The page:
PORT HARDY—As thick snowflakes swirled outside the windows of the Quarterdeck Pub patio, inside the room Dan Brooks tried to generate a little warmth for his bid for leadership of the B.C. Conservative Party Sunday.
Stopping on the North Island during a province-wide tour of mostly rural communities, Brooks addressed a small but attentive audience of 10 people as he readied for the Conservatives’ April 11-12 leadership selection in Richmond.
“There are three things I need from you,” Brooks said in closing remarks that followed a back-and-forth with participants. “Money, members and momentum. We need to build an organization in every community.”
The proprietor of a tourism and hunting lodge in Vanderhoof, Brooks was spurred to enter politics in part due to government policies that he said cost the business 40 per cent of its potential income one year. And he insists the party must be build from the grassroots as it tries to gain a foothold against the prevailing power of the provincial Liberals and the opposition New Democratic Party.
“Boardroom, snobby, elitist conservatives don’t get elected,” he said. “We have to embrace grassroots democracy.”
Brooks spent part of his presentation highlighting his conservative bona fides — unwavering support of personal property rights, support of the resource sector and fiscal responsibility centred on governmental belt-tightening — and took a couple of obligatory swipes at the ruling Liberals.
But most of the meeting was tailored around his vision for B.C.’s rural communities, and it included the introduction of some ideas not necessarily found in the Conservative mainstream.
Rather than dictate to citizens his plan or his party’s, Brooks said, he plans to go to those citizens and let them set the agenda.
“We want to go into our communities to get their platform ideas, and build our platform from that,” said Brooks, who said the Enbridge pipeline and BC Ferries consultations would have been more honest and better received had they used the same approach rather than determining their course of action before “consulting” with residents.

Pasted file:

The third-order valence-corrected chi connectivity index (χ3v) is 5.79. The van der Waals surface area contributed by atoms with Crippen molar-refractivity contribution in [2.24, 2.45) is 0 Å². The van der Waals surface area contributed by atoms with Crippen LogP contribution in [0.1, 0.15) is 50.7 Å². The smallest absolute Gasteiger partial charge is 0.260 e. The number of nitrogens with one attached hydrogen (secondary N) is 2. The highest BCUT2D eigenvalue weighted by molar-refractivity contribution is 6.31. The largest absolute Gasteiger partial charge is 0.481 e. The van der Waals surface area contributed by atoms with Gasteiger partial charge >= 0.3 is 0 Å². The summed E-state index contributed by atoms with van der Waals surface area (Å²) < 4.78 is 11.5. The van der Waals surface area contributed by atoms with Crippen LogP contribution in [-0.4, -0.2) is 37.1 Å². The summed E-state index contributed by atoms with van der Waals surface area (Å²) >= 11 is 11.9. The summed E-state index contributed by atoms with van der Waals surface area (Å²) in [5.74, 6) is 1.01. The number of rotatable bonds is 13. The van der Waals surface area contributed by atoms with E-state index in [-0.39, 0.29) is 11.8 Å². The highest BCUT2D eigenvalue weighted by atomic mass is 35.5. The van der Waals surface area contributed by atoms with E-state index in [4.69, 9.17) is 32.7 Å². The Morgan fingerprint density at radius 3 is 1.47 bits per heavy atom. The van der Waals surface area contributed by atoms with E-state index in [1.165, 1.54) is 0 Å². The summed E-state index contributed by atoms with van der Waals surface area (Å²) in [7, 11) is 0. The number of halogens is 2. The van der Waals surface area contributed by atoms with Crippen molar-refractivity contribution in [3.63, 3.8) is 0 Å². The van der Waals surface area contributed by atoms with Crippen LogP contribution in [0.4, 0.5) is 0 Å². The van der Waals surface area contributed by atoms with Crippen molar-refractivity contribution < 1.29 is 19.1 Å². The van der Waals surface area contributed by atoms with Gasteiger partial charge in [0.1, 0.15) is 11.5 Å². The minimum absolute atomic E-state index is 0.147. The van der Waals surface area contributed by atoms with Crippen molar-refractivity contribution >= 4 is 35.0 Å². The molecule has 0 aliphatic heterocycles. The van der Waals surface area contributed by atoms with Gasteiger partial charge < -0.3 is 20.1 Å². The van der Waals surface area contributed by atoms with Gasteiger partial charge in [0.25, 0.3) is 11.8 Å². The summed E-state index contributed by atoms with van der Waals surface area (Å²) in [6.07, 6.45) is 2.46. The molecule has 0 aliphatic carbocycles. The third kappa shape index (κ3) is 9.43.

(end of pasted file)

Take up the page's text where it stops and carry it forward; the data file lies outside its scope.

He also called for elimination of corporate and union campaign donations and caps on individual donations, decentralizing government bureaucracy, instituting “fair” tax reform and making land available for purchase — land like that upon which his lodge sits.
“For years, we’ve been leasing that land from the province at a pittance,” Brooks said. “I’d be glad to pay $500,000 to own it.”
He drew his biggest push-back when he insisted government must settle treaties with First Nations, freeing up contested land for everybody to benefit.
“We can’t keep on with consultation and accommodation, with no end game in sight,” he said. “It’s going to take concessions on both sides; they will get benefits for their communities as well.”
Brooks said rural B.C. is the key to the province’s economic future. Currently, he said, the economy flows from rural communities toward Vancouver. Yet at the same time, rural B.C.’s workforce is bleeding away, with 58,000 people out-migrating in the last 15 years. Just last year, 11,000 of them moved to Alberta alone.
“We must rebuild our rural resource economy for the benefit of all British Columbians,” he said.